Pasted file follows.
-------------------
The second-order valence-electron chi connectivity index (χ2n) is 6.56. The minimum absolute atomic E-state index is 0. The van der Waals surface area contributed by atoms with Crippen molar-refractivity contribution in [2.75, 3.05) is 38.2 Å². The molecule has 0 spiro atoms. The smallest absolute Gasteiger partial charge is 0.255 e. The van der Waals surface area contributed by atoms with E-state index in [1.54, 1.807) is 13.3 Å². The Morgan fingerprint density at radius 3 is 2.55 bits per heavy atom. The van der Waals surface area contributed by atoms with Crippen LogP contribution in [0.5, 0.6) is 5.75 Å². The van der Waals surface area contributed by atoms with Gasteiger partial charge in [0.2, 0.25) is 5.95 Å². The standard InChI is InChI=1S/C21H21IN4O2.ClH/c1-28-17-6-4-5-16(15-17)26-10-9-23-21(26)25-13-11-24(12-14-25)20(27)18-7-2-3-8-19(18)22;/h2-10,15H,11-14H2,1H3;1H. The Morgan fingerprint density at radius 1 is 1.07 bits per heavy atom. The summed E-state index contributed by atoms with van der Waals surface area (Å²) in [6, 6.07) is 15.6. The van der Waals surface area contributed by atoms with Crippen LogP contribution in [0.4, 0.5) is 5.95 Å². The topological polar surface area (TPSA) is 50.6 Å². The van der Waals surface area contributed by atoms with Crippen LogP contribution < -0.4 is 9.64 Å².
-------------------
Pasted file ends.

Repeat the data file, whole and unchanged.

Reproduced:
The second-order valence-electron chi connectivity index (χ2n) is 6.56. The minimum absolute atomic E-state index is 0. The van der Waals surface area contributed by atoms with Crippen molar-refractivity contribution in [2.75, 3.05) is 38.2 Å². The molecule has 0 spiro atoms. The smallest absolute Gasteiger partial charge is 0.255 e. The van der Waals surface area contributed by atoms with E-state index in [1.54, 1.807) is 13.3 Å². The Morgan fingerprint density at radius 3 is 2.55 bits per heavy atom. The van der Waals surface area contributed by atoms with Crippen LogP contribution in [0.5, 0.6) is 5.75 Å². The van der Waals surface area contributed by atoms with Gasteiger partial charge in [0.2, 0.25) is 5.95 Å². The standard InChI is InChI=1S/C21H21IN4O2.ClH/c1-28-17-6-4-5-16(15-17)26-10-9-23-21(26)25-13-11-24(12-14-25)20(27)18-7-2-3-8-19(18)22;/h2-10,15H,11-14H2,1H3;1H. The Morgan fingerprint density at radius 1 is 1.07 bits per heavy atom. The summed E-state index contributed by atoms with van der Waals surface area (Å²) in [6, 6.07) is 15.6. The van der Waals surface area contributed by atoms with Crippen LogP contribution in [0.4, 0.5) is 5.95 Å². The topological polar surface area (TPSA) is 50.6 Å². The van der Waals surface area contributed by atoms with Crippen LogP contribution < -0.4 is 9.64 Å².